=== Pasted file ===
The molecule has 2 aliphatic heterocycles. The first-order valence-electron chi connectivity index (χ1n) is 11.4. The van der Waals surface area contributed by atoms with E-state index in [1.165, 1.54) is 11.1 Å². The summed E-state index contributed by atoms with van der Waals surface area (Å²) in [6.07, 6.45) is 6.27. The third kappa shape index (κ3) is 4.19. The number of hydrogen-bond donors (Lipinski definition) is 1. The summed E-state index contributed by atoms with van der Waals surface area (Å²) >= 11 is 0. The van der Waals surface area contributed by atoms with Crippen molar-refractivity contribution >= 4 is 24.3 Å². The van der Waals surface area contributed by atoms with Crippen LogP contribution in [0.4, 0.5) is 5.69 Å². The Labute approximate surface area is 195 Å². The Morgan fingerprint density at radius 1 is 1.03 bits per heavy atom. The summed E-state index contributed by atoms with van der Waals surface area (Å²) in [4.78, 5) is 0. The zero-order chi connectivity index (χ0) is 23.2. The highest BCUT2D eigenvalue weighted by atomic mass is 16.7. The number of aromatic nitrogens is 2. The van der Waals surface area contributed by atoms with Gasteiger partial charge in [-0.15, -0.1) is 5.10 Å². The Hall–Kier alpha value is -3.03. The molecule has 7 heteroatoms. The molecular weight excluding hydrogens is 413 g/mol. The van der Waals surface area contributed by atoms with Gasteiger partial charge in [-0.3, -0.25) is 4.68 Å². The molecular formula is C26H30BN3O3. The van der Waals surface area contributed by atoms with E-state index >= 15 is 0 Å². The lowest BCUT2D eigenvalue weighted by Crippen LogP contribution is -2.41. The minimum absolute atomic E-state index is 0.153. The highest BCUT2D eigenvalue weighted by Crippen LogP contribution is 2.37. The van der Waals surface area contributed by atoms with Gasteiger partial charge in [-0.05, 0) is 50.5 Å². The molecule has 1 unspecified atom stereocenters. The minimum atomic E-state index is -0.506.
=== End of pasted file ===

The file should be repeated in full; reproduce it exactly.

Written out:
The molecule has 2 aliphatic heterocycles. The first-order valence-electron chi connectivity index (χ1n) is 11.4. The van der Waals surface area contributed by atoms with E-state index in [1.165, 1.54) is 11.1 Å². The summed E-state index contributed by atoms with van der Waals surface area (Å²) in [6.07, 6.45) is 6.27. The third kappa shape index (κ3) is 4.19. The number of hydrogen-bond donors (Lipinski definition) is 1. The summed E-state index contributed by atoms with van der Waals surface area (Å²) >= 11 is 0. The van der Waals surface area contributed by atoms with Crippen molar-refractivity contribution >= 4 is 24.3 Å². The van der Waals surface area contributed by atoms with Crippen LogP contribution in [0.4, 0.5) is 5.69 Å². The Labute approximate surface area is 195 Å². The Morgan fingerprint density at radius 1 is 1.03 bits per heavy atom. The summed E-state index contributed by atoms with van der Waals surface area (Å²) in [4.78, 5) is 0. The zero-order chi connectivity index (χ0) is 23.2. The highest BCUT2D eigenvalue weighted by atomic mass is 16.7. The number of aromatic nitrogens is 2. The van der Waals surface area contributed by atoms with Gasteiger partial charge in [-0.15, -0.1) is 5.10 Å². The Hall–Kier alpha value is -3.03. The molecule has 7 heteroatoms. The molecular weight excluding hydrogens is 413 g/mol. The van der Waals surface area contributed by atoms with Gasteiger partial charge in [-0.3, -0.25) is 4.68 Å². The molecular formula is C26H30BN3O3. The van der Waals surface area contributed by atoms with E-state index >= 15 is 0 Å². The lowest BCUT2D eigenvalue weighted by Crippen LogP contribution is -2.41. The minimum absolute atomic E-state index is 0.153. The highest BCUT2D eigenvalue weighted by Crippen LogP contribution is 2.37. The van der Waals surface area contributed by atoms with Gasteiger partial charge in [-0.05, 0) is 50.5 Å². The molecule has 1 unspecified atom stereocenters. The minimum atomic E-state index is -0.506.